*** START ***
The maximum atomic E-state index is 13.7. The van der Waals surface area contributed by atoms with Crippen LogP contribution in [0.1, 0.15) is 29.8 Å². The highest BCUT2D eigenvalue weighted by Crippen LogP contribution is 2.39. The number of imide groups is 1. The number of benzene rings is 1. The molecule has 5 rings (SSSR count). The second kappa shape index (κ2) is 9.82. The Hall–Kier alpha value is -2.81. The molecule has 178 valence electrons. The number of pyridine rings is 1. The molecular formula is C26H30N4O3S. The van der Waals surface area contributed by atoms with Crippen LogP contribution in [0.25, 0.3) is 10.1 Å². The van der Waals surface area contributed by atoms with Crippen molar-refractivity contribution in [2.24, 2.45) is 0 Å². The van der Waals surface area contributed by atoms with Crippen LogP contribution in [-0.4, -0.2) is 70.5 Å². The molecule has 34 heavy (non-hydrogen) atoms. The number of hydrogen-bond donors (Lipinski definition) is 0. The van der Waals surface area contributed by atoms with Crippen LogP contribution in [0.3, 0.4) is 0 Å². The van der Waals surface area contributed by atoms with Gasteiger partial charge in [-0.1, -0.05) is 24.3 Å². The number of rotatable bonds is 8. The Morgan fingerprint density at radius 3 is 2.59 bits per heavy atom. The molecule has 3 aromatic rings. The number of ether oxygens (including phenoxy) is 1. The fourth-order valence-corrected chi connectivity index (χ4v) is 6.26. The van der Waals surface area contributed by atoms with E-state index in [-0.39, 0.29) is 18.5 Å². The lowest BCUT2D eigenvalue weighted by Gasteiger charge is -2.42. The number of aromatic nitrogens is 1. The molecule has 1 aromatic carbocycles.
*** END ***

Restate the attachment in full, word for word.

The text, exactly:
The maximum atomic E-state index is 13.7. The van der Waals surface area contributed by atoms with Crippen LogP contribution in [0.1, 0.15) is 29.8 Å². The highest BCUT2D eigenvalue weighted by Crippen LogP contribution is 2.39. The number of imide groups is 1. The number of benzene rings is 1. The molecule has 5 rings (SSSR count). The second kappa shape index (κ2) is 9.82. The Hall–Kier alpha value is -2.81. The molecule has 178 valence electrons. The number of pyridine rings is 1. The molecular formula is C26H30N4O3S. The van der Waals surface area contributed by atoms with Crippen LogP contribution in [0.25, 0.3) is 10.1 Å². The van der Waals surface area contributed by atoms with Crippen molar-refractivity contribution in [2.24, 2.45) is 0 Å². The van der Waals surface area contributed by atoms with Crippen LogP contribution in [-0.4, -0.2) is 70.5 Å². The molecule has 34 heavy (non-hydrogen) atoms. The number of hydrogen-bond donors (Lipinski definition) is 0. The van der Waals surface area contributed by atoms with Crippen LogP contribution in [0.3, 0.4) is 0 Å². The van der Waals surface area contributed by atoms with Gasteiger partial charge in [-0.1, -0.05) is 24.3 Å². The number of rotatable bonds is 8. The Morgan fingerprint density at radius 3 is 2.59 bits per heavy atom. The molecule has 3 aromatic rings. The number of ether oxygens (including phenoxy) is 1. The fourth-order valence-corrected chi connectivity index (χ4v) is 6.26. The van der Waals surface area contributed by atoms with E-state index in [-0.39, 0.29) is 18.5 Å². The lowest BCUT2D eigenvalue weighted by Gasteiger charge is -2.42. The number of aromatic nitrogens is 1. The molecule has 1 aromatic carbocycles.